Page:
At V2 the diurnal valley wind circulation is evident with down-valley flow until 1100 CEST and increasing up-valley flow thereafter, with maximum values around 6 m s−1. The upslope flow starts to weaken after 1900 CEST. The wind at TB (not shown) was from southerly to easterly directions for the entire day with wind speeds between 1 and 5 m s−1.

The surface pressure time series at P1 (Fig. 10) features a maximum in the morning and a minimum in the late afternoon similar to 28 July. The pressure gradient P3–P1 indicates southward forcing of flow from 1100 CEST onward with almost zero pressure gradients P2–P1, indicating that the flow is first accelerated between P3 and P2. It should be noted that the pressure gradient increase leads the sudden onset of wind at P2 by about half an hour. The marked pressure gradient increase for P2–P1 at 1400 CEST is followed by a sudden onset of wind at P1 within 15 min. The V2–P1 time series behaves very similarly to 28 July.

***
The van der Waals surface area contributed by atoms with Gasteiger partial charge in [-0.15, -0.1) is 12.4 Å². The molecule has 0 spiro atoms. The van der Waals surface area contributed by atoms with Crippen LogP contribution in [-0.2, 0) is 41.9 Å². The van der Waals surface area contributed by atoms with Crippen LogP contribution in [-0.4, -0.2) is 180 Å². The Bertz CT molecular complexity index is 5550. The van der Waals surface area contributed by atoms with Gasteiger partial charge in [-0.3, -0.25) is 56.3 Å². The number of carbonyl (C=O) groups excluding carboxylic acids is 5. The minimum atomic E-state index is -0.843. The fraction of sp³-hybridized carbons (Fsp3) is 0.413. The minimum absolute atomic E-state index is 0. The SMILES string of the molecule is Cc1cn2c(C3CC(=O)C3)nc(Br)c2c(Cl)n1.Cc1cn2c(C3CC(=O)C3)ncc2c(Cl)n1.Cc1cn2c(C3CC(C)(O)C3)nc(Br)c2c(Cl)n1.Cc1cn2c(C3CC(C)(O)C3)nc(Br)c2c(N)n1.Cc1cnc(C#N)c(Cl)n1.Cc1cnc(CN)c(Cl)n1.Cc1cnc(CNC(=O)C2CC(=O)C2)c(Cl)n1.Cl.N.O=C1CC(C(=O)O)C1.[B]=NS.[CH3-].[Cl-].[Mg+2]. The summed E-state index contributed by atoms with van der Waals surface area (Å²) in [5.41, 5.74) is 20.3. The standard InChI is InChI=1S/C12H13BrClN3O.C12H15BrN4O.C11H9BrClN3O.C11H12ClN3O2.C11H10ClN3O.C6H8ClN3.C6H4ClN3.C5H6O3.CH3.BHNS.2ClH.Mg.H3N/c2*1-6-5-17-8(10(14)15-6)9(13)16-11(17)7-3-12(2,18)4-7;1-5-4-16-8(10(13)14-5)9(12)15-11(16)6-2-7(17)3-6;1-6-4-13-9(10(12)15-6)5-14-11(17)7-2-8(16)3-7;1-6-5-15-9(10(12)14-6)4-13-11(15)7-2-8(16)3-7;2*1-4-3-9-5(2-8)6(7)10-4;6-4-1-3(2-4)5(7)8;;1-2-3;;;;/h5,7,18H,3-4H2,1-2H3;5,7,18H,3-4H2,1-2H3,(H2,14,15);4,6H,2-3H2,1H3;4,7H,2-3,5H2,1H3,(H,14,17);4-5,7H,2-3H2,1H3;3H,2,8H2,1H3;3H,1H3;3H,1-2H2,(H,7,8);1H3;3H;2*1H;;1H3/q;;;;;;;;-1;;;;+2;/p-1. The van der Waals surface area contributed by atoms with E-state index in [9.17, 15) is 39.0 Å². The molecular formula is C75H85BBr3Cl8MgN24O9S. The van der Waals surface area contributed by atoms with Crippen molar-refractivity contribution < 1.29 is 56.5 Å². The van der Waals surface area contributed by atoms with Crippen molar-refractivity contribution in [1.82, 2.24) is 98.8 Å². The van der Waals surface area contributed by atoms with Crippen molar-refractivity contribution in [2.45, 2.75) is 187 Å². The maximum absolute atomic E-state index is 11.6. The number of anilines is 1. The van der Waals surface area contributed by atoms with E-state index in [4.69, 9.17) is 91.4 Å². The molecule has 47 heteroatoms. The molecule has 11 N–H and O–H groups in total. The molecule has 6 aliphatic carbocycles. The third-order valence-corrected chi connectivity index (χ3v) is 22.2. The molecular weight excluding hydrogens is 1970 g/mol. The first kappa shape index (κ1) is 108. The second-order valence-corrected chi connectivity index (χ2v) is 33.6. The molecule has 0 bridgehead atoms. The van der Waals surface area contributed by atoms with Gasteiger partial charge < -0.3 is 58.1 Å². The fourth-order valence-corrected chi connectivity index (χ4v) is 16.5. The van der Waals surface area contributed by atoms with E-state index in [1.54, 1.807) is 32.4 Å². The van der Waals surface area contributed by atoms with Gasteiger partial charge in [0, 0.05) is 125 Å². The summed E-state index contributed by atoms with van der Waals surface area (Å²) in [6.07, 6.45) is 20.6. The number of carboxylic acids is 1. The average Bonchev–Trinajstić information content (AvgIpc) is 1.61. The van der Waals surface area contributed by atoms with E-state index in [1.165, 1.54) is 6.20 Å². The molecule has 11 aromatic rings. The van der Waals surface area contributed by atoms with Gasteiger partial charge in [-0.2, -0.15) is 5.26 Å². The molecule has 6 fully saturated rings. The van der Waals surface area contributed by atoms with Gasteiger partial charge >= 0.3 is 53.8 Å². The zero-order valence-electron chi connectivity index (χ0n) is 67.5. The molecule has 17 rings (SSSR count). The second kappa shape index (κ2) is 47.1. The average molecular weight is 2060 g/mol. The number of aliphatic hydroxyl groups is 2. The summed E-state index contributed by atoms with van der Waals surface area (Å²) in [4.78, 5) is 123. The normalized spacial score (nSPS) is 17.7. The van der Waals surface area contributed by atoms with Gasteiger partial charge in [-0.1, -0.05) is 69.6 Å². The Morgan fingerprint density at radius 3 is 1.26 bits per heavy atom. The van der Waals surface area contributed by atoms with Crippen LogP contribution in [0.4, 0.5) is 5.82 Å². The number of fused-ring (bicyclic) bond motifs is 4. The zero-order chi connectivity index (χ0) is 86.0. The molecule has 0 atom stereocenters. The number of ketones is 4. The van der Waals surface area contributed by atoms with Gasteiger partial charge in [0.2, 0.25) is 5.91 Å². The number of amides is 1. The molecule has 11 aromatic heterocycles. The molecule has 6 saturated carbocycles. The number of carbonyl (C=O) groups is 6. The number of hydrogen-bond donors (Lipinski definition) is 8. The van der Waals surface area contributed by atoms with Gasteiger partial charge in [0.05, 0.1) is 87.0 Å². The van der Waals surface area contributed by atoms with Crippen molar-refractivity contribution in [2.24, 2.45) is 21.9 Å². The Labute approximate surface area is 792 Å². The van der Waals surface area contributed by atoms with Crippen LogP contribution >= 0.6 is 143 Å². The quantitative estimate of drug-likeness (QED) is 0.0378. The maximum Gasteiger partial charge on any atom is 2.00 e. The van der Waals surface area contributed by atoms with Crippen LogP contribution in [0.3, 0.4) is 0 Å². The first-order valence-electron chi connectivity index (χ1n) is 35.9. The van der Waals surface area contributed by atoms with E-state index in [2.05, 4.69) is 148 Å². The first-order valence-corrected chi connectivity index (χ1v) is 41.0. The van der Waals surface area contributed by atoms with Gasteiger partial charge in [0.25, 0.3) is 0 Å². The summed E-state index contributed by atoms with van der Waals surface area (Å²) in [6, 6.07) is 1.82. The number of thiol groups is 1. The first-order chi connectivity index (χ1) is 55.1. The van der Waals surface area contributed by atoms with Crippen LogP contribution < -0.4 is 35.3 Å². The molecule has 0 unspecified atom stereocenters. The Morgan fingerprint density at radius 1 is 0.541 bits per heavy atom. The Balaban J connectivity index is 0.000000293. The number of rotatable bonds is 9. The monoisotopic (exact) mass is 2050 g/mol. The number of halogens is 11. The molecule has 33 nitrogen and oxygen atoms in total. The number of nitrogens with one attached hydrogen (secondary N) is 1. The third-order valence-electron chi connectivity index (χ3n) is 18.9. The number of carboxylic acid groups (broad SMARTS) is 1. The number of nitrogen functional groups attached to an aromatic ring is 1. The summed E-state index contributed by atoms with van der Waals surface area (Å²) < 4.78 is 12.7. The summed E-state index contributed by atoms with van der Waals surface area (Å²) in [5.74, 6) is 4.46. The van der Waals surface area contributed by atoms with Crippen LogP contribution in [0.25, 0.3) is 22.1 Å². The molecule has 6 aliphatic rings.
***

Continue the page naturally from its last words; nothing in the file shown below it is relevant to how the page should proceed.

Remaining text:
The analyses presented above indicate that P3 and P4 tend to record the synoptic easterly flow, whereas P1 and P2 experience rather calm conditions in the morning. Thus, a zone of strong surface wind shear must exist between P2 and P3. The presence of the Ammer Mountains on the windward side suggests that P1 and P2 might be in the wake of this ridge, which possibly generates the shear zone on its lee. Once the pressure gradients are initiated by heating, it appears that the shear zone is forced southward. It should also be noted that the large-scale thermal circulation is stronger than on 28 July.

To support the hypothesis of the moving shear zone and to obtain a more complete three-dimensional picture of the flow evolution, we conducted several model studies to pinpoint the inherent dynamical features.

4. MM5 experiments

a. Setup